By the year 2025, Toyota will produce at least 1 of every 4 vehicles with a hybrid or alternative fuel option.

This will happen in the 2021 Sienna. It will also happen with the upcoming 2021 Venza. Exciting times are coming.

Truck fans and enthusiasts will need to be confident that a Tundra Hybrid will have the power they need, improved MPG and towing capabilities worthy of the Tundra name.

Time for your thoughts on next-gen Tundra

Can you handle the wait for a new next-gen Tundra? This is the main question we need to ask ourselves first. Then, what are some “wish list” items that you want to see when the shiny brand new next-generation Tundra comes out?

How did my list compare with yours?

Thanks for reading everyone. See you next story when I compare 2020 Toyota RAV4 vs 2020 Honda CR-V.

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Comments

Would be nice to see Toyota put some turbos into the lineup. A turbocharged V-6 is quite intriguing, and I would like to see turbocharged engines available throughout their lineup of vehicles.
It would be nice to have a "sportsmans" version with a lower bed height. Not everyone is a contractor needing those high bed heights that are hard to reach over. Trying to setup your hunting camp is difficult if you can't reach over the bed walls and have to climb up into the back for every item.
First off thanks for your dedication on the Tundra!! 2022 Tundra needed improvements. I have owned a Tundra from each generation and currently have a 2014 5.7L. Powertrain: 5.0L V8 naturally aspirated 420hp 430-440ft/lbs would be a nice send off for the V8 Lineage. Also have a V8 Hybrid option. 8 speed Transmission. Towing: Rigid Frame for less body sway. Its great already but this is a new model.. Would be nice Not to have the Power cut when towing uphill. Even with a small boat or trailer up a steep hill the computer cuts the power. This is not right and needs to be remedied. Locking Rear diff at a minimum and the ability to easily disengage the traction control. I dont need the power cut to the wheels when i am driving on a sandy road or trying to power through snow. This is really annoying. General driving feel: Keep the light steering and improve the cornering and body rocking a bit. It is still better then other truck makes. An F-150 makes me car sick, feels like your in a old boat. 2nd fuel tank option Ability to run 37” Tires without having to do a Body Mount Chop. Ideally toyota should co-develop a new All terrain tire at 38” height 12.50 or narrower for the TRD Pro. Payload: Few hundred pounds increase in payload. DO NOT lighten the rear end. That weight is needed for traction on snow and ice. It also helps to smooth out washboard roads and keep your wheels planted. Box Accessibility: This needs to be addressed!! My dad is a lifelong Toyota man whom switched to a F-150 because he couldnt climb up into the box of his own truck. You need a ladder or something of the like. Also a power locking tailgate with tight seals to prevent dust from entering. Chrome trim in interior: This is a hazard when the sun reflects off of it. 120V plug for the bed and Led lighting around the truck. Increased approach angle and departure angle that doesnt involve scrapping tailpipes first. Im sure theres a few more but these are issues that need to be fixed with the Next Gen Tundra. Dont lose the V8 just quite yet. It needs a send off and your Loyal Fans will be greatly disappointed if you do not. I will not buy a new Tundra if there is no V8 option and i have driven them since 2005.!!!!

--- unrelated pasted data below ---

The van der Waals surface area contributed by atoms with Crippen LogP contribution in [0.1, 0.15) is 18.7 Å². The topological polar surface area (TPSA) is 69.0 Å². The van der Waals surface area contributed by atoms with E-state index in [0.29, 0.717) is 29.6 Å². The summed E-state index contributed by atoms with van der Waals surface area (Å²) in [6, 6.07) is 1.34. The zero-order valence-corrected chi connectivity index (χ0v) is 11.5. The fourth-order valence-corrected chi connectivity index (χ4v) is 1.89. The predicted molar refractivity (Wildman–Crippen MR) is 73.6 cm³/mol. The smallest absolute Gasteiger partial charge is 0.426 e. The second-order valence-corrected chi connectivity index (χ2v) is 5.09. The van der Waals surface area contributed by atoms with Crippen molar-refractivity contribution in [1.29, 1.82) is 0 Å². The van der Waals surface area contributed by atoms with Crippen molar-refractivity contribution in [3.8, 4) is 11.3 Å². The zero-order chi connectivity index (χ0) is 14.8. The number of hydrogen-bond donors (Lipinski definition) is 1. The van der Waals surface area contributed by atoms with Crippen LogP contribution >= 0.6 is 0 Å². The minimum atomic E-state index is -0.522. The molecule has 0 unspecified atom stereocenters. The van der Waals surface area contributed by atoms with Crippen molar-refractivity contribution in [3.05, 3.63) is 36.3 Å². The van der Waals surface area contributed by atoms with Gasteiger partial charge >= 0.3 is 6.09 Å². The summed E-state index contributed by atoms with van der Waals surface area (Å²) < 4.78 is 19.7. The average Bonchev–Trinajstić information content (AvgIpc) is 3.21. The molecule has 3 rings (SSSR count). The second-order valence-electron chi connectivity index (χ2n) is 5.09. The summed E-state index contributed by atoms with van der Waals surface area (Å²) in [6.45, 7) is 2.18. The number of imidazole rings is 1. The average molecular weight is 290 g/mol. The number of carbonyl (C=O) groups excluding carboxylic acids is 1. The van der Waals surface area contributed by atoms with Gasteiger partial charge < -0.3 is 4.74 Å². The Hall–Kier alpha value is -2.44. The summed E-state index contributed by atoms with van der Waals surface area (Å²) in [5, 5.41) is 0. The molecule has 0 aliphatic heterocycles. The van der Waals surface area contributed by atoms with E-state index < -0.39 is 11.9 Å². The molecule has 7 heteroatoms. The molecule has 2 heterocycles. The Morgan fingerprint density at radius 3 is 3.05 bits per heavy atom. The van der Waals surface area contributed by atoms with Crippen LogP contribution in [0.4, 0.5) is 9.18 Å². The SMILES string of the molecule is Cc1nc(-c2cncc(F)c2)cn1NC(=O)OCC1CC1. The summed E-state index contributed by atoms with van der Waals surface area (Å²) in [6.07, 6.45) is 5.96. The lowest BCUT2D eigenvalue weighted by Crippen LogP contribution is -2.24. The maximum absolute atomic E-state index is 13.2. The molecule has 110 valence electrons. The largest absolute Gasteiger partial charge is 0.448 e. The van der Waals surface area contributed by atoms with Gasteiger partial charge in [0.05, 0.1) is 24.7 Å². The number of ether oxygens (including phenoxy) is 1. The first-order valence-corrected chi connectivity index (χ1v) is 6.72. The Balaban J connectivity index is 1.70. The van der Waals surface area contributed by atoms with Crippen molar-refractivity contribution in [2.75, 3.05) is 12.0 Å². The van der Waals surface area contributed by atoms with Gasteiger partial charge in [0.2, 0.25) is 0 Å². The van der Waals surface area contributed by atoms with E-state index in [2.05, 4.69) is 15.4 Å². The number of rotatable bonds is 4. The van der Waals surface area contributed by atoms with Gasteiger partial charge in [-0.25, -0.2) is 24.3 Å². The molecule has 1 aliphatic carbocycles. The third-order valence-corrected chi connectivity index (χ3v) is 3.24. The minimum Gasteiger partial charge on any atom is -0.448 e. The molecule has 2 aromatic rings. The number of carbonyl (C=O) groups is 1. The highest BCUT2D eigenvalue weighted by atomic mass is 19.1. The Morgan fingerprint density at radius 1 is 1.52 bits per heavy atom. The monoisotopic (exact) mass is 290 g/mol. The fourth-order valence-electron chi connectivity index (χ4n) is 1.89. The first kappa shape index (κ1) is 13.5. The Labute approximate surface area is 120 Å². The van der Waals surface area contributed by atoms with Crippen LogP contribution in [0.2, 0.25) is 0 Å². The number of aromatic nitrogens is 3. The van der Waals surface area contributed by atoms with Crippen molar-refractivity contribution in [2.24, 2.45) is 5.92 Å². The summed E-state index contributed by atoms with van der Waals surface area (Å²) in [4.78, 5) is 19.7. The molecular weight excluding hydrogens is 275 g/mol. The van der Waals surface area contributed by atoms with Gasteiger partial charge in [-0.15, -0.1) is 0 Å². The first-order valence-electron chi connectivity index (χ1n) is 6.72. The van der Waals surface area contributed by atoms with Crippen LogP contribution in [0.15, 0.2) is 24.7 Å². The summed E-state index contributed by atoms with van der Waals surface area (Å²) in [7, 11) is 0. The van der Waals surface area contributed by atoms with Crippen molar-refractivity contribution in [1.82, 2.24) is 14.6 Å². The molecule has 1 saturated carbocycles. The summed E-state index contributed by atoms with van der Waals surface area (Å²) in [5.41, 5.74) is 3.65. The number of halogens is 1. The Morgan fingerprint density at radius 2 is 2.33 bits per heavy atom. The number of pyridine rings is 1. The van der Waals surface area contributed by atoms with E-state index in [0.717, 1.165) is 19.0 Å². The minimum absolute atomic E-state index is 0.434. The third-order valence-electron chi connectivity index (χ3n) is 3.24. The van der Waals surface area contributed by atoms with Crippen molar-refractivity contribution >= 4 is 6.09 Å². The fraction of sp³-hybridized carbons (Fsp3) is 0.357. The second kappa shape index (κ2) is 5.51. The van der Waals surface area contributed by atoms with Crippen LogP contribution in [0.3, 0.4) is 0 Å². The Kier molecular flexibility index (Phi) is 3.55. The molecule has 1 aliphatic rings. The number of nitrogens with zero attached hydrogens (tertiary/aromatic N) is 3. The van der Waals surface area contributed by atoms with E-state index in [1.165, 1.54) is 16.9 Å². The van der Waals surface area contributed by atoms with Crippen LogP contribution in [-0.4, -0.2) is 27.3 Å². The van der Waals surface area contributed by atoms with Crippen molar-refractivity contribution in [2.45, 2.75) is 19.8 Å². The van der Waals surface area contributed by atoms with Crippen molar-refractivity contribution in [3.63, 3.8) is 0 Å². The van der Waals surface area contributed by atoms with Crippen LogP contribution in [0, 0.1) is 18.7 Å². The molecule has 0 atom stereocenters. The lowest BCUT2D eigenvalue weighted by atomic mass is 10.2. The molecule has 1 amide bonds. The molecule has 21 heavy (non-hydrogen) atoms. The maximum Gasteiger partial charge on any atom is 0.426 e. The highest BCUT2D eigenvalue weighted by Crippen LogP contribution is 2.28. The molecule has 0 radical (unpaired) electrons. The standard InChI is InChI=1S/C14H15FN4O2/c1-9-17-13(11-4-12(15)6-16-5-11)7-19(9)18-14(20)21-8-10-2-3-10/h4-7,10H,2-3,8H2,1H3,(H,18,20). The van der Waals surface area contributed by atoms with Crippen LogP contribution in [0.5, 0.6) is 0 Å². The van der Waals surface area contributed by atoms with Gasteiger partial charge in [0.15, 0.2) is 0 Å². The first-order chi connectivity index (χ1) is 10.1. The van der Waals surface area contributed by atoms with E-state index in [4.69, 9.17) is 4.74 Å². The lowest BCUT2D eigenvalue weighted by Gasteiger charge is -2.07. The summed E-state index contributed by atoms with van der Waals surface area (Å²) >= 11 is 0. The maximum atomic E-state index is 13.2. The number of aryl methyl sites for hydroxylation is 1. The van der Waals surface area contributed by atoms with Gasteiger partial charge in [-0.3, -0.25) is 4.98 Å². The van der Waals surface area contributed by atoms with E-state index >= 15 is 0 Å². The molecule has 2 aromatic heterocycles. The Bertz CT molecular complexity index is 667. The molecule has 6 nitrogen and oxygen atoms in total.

I forgot to mention 20” Bead-lock Rims to go with those 37-38” Tires. This is important for looks, better handling and well quite Frankly. You have to make a statement !! Mike Sweers and the rest of you at Toyota in Japan. The Loyalist Tundra owners and every pickup truck enthusiast couldnt help but awe at a new V8 Tundra with all the aforementioned combined and resolved. Most importantly when it comes with your Takumi Quality and Dedication. Thank you Toyota and i really hope you can make this happen.
Please keep the V-8...in some form. Please attempt to catch up to the big 3 in total towing capacity. They are fairly well behind the big 3 in that category. No matter what they come up with, reliability has to be # ONE. Design a truck, to do the work a truck is bought to do, ease up on the Eye Candy aspect the big 3 gravitate to.